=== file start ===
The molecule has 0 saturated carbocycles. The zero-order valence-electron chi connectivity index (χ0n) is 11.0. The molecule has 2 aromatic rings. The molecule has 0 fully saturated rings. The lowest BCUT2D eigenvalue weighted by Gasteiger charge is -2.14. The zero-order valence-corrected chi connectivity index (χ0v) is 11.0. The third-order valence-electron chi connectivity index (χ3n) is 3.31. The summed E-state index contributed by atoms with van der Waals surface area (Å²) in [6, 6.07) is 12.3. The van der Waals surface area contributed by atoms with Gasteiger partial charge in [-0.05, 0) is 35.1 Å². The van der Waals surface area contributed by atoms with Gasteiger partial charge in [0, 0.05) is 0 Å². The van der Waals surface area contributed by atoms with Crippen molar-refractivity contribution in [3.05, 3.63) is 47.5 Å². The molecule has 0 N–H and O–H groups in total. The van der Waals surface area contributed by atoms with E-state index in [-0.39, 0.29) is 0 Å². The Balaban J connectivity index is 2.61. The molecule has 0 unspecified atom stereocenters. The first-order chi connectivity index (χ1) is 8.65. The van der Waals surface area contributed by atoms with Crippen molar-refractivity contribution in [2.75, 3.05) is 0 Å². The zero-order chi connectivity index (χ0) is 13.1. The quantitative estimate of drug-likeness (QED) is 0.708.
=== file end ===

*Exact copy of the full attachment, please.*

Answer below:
The molecule has 0 saturated carbocycles. The zero-order valence-electron chi connectivity index (χ0n) is 11.0. The molecule has 2 aromatic rings. The molecule has 0 fully saturated rings. The lowest BCUT2D eigenvalue weighted by Gasteiger charge is -2.14. The zero-order valence-corrected chi connectivity index (χ0v) is 11.0. The third-order valence-electron chi connectivity index (χ3n) is 3.31. The summed E-state index contributed by atoms with van der Waals surface area (Å²) in [6, 6.07) is 12.3. The van der Waals surface area contributed by atoms with Gasteiger partial charge in [-0.05, 0) is 35.1 Å². The van der Waals surface area contributed by atoms with Gasteiger partial charge in [0, 0.05) is 0 Å². The van der Waals surface area contributed by atoms with Crippen molar-refractivity contribution in [3.05, 3.63) is 47.5 Å². The molecule has 0 N–H and O–H groups in total. The van der Waals surface area contributed by atoms with E-state index in [-0.39, 0.29) is 0 Å². The Balaban J connectivity index is 2.61. The molecule has 0 unspecified atom stereocenters. The first-order chi connectivity index (χ1) is 8.65. The van der Waals surface area contributed by atoms with Crippen molar-refractivity contribution in [2.75, 3.05) is 0 Å². The zero-order chi connectivity index (χ0) is 13.1. The quantitative estimate of drug-likeness (QED) is 0.708.